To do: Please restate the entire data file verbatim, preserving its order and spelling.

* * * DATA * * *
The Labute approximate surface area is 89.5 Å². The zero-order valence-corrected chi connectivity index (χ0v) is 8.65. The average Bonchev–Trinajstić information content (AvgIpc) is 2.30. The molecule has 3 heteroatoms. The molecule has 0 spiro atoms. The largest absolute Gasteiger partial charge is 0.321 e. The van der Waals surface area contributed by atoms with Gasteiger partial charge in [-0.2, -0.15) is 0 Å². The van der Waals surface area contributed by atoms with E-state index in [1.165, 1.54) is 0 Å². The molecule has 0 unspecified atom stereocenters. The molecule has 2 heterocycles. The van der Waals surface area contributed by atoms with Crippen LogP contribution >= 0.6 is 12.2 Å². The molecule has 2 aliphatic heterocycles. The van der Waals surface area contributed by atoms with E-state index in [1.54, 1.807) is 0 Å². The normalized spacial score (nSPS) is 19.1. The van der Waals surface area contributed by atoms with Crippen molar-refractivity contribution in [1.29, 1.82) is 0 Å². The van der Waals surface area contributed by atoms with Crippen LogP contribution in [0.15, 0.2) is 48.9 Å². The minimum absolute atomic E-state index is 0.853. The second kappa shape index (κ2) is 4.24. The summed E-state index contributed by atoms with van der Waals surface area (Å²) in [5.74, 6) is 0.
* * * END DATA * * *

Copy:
The Labute approximate surface area is 89.5 Å². The zero-order valence-corrected chi connectivity index (χ0v) is 8.65. The average Bonchev–Trinajstić information content (AvgIpc) is 2.30. The molecule has 3 heteroatoms. The molecule has 0 spiro atoms. The largest absolute Gasteiger partial charge is 0.321 e. The van der Waals surface area contributed by atoms with Gasteiger partial charge in [-0.2, -0.15) is 0 Å². The van der Waals surface area contributed by atoms with E-state index in [1.165, 1.54) is 0 Å². The molecule has 0 unspecified atom stereocenters. The molecule has 2 heterocycles. The van der Waals surface area contributed by atoms with Crippen LogP contribution >= 0.6 is 12.2 Å². The molecule has 2 aliphatic heterocycles. The van der Waals surface area contributed by atoms with E-state index in [1.54, 1.807) is 0 Å². The normalized spacial score (nSPS) is 19.1. The van der Waals surface area contributed by atoms with Crippen molar-refractivity contribution in [1.29, 1.82) is 0 Å². The van der Waals surface area contributed by atoms with Crippen LogP contribution in [0.15, 0.2) is 48.9 Å². The minimum absolute atomic E-state index is 0.853. The second kappa shape index (κ2) is 4.24. The summed E-state index contributed by atoms with van der Waals surface area (Å²) in [5.74, 6) is 0.